This second in-depth interview with Maria Karvouni, the Principal of Auburn High in Hawthorn East, Melbourne, explores the principal’s role in the creation of a French Immersion Program at the school since its re-establishment in 2014.
Maria Karvouni (MK): I’m always very interested in bilingual education, being bilingual myself and brought up in a bilingual environment. The school was established in 2014 following the closure of Hawthorn Secondary with a vision to create a bilingual pathway in French for students who have studied French or for other students as well.
My school community here is quite diverse. Teaching in a second language in the school makes it a much more inclusive school and more understanding of people’s needs and differences.
The school started with a French Bilingual Program, which means the students in that class learn an advanced level of French, they also learn three other subjects in French – Science, Maths and Humanities. Nearly 60% of the curriculum is taught in French.

READ MORE: Language programs that are available in Victoria schools

The community in the previous year, established a community-reference group to look at “what can we do to this school to attract local families to come to a local government school”, and they talked to the local primary schools, industry sector, Swinburne University, which is nearby, and the Department of Education. What became obvious was the lack of pathways for students from Camberwell Primary and Caulfield Junior who had gone through the Bilingual (French) program. This was one of the factors that pushed for the creation of the bilingual program. Unless your community wants this, you have to think twice about why you are introducing this program.

Principal Maria Karvouni with Auburn High School students at assembly. Photo: Supplied

Ours is the only secondary school that has a program that is accredited by the French Ministry. For a government school to set this up, permission needs to be sought from your school council. I would also be holding a lot of discussions with other schools in the area.
Regional approval is also needed because you are running a select entry program into your primary school. The Department of Education has four regions, so discussions need to be had with people in your region. They need to ensure that it’s something the community wants and that it is sustainable because there are costs involved. It takes at least two years in the planning before you go and implement it.
Vasso Zangalis (VZ): How many students do you have in the program?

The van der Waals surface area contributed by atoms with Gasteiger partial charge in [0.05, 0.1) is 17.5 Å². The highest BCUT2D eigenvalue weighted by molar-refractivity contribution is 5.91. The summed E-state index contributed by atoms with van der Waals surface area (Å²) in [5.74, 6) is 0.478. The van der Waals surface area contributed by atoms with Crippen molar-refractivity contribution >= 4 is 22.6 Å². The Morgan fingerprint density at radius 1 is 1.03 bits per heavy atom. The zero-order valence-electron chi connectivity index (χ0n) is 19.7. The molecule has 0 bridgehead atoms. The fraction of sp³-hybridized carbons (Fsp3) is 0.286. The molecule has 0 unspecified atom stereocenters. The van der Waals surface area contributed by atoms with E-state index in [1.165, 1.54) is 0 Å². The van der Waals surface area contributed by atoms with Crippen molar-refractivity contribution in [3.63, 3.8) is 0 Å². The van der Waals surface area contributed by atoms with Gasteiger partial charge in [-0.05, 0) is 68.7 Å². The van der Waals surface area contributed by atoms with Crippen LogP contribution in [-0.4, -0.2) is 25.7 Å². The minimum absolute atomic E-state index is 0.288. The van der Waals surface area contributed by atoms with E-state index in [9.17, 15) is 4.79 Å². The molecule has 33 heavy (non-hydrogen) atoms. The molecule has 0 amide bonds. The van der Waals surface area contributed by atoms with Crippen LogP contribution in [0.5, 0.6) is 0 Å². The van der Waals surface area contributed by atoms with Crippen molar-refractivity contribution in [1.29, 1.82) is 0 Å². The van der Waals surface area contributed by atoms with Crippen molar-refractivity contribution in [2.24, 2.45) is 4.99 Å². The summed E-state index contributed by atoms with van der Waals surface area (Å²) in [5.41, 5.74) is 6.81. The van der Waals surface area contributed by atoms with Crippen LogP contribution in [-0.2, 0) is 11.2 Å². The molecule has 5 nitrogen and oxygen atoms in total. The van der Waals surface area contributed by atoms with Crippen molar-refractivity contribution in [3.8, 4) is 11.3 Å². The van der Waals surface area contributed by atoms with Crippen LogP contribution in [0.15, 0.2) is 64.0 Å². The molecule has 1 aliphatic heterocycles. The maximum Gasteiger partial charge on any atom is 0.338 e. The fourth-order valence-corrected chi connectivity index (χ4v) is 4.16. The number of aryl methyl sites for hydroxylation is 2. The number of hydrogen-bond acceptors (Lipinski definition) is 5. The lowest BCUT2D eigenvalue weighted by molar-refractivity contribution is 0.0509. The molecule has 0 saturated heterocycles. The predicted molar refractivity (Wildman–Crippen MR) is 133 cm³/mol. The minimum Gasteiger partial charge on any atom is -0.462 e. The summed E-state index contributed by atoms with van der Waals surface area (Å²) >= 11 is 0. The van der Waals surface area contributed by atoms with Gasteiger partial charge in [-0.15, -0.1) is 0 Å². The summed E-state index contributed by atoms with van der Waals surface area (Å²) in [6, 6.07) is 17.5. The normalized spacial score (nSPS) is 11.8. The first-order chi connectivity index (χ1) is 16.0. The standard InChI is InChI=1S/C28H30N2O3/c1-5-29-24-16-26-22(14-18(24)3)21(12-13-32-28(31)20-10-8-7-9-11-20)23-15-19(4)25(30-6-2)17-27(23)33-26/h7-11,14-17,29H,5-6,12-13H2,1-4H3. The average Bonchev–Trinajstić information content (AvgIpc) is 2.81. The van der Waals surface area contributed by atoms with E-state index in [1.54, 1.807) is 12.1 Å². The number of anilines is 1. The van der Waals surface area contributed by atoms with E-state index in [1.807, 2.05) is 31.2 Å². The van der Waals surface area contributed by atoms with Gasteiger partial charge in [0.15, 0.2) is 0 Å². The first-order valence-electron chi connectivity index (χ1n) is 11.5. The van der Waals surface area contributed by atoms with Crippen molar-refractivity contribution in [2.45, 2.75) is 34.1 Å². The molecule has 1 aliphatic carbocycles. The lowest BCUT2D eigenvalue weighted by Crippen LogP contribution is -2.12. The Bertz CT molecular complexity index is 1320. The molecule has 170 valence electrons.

MK: Because this is a three-tier program, the top tier was a very high level, so some students we felt were not suited. So, a second tier – the intermediate program – was introduced. There are 25 students in the very high-level program, at Years 7, 8 and 9, totalling 75 students. These programs stop in Year 9. At senior school, we have about 18 students in our partial-immersion program, which means they do a high level of French, but they also do their Science in French. In the rest of the school all the other students do their beginner’s French and move through that. The teachers often teach across all three programs. For example, our Maths teacher teaches a regular Maths program as well.
ED: So, in the situation where another school wanted to adopt a similar immersion program what steps would you recommend they take?
MK: First consult with your local community, your current parents as well as your prospective parents. I would be starting at primary, because it’s easier to start your languages at foundation. There are lots of different models. There is a network of bilingual primary schools that is quite active in Victoria, I would suggest they make contact with that network and that someone from the Department of Education works with them.
Next take it to school council – they need to be heavily involved. Then take it to your region, Victoria is in four regions. Start small, maybe with prep or foundation, and maybe one bilingual class.
ED: Why do you think students want to be involved in the program?
MK: Students that have gone through the bilingual schools see the benefit and I think that they want to continue with their language. Kids actually enjoy speaking French and speaking another language, whether it’s Greek or French, etc.
We do use the AIM (Accelerative Integrated Method) teaching model in the beginner classes which uses gestures. So, it actually starts stimulating their brain and gives students the confidence to do the oral work. It’s been very popular in the school and the decision to go fully French across the whole school has been very well accepted.
VZ: Any final words?
MK: A big component of bilingual education, and the more we have in Australia particularly in a very monolingual society. It’s not until you travel that you realise ‘wow – how do these people in Europe learn three languages at once’. It’s about just infusing and using it in the curriculum as much as we can, particularly in primary, instil a love of learning, the love of other cultures and understanding. It creates better citizens, a better tolerance and understanding of where people come from.